He'll best be remembered as the husky-voiced MCA of Beastie Boys, but Adam Yauch -- who tragically died today at age 47 -- was also an independent film mogul. And the company he co-founded announced Friday it will continue on without him.
Oscilloscope Laboratories, the New York-based indie film company, has provided dozens of small-budgeted films production and distribution deals. Among the most notable were the 2009 Iraq War drama The Messenger and 2010 Banksy-directed documentary Exit Through the Gift Shop, which both went on to earn Oscar nominations.
Oscilloscope heads Dan Berger, David Fenkel and David Laub released a statement about their friend and colleague's passing on behalf of the entire company:
"We are deeply, deeply saddened by the passing of Adam Yauch – an amazing leader, a dear friend and an incredible human being," the statement reads. "Today we are heartbroken at Oscilloscope as we take in this awful news and our thoughts are with his family at this difficult time. Adam's legacy will remain a driving force at Oscilloscope – his indomitable spirit and his great passion for film, people, and hard work - always with a sense of humor and a lot of heart."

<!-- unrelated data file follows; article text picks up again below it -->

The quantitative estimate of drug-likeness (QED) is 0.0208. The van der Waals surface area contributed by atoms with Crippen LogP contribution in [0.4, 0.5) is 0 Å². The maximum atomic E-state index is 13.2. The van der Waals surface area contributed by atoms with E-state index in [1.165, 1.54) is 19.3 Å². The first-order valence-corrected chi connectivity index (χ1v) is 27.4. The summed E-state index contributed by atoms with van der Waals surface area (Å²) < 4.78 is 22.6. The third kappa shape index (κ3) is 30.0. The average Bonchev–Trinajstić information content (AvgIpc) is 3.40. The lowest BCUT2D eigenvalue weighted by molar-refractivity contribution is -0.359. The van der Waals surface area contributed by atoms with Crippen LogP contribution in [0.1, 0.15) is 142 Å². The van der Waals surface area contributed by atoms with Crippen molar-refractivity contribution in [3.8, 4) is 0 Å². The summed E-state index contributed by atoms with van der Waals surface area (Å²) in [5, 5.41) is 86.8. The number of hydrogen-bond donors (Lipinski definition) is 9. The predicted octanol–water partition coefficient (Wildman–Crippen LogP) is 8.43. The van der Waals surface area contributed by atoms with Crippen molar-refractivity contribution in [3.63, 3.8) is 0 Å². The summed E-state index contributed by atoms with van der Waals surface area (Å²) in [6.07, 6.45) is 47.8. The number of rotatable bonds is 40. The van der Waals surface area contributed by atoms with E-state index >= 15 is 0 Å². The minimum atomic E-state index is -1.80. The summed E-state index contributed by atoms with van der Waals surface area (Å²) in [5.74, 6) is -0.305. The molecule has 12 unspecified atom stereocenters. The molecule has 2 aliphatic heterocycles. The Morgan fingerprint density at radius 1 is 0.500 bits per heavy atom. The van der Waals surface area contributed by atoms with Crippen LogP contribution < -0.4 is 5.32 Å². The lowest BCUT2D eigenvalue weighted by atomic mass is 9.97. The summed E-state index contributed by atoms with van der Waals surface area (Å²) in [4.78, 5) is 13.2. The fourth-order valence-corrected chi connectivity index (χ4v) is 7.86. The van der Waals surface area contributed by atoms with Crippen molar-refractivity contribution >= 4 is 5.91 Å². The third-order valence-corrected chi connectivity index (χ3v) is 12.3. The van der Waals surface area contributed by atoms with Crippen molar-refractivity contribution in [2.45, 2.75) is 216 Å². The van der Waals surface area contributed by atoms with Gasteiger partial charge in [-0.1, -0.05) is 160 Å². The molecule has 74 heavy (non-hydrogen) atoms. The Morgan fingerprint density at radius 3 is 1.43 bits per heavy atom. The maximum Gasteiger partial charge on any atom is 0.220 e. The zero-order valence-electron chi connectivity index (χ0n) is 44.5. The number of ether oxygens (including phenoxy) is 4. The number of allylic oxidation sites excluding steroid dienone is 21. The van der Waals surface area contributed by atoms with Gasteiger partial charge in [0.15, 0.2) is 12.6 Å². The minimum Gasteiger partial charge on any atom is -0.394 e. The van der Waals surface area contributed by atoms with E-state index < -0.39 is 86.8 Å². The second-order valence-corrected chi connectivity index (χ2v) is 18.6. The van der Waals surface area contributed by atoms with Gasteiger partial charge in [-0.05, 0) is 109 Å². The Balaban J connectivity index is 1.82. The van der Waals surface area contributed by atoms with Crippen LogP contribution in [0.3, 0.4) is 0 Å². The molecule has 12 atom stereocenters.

Yesterday, the company announced a reconfiguration of its top executives, with Fenkel stepping down as president to become a consultant and lieutenants Berger and Laub taking over all marketing, distribution and acquisition duties. The timing of the announcement, coming just one day before Yauch's death, was completely coincidental, however, and a company source said Friday that Fenkel will remain involved in the company's dealings in his role as a consultant.
At least in the short term, Oscilloscope's day-to-day operations are expected to continue as usual, despite the loss of Yauch. Next on the release schedule is Shut Up and Play the Hits, the concert documentary capturing LCD Soundsystem's final show at Madison Square Garden, and 2010 Sundance Darling Hello I Must Be Going. Other upcoming titles include Ryan O'Nan's The Brooklyn Brothers Beat the Best, Andrea Arnold's adaptation of Wuthering Heights, and Matt Ross' 28 Hotel Rooms.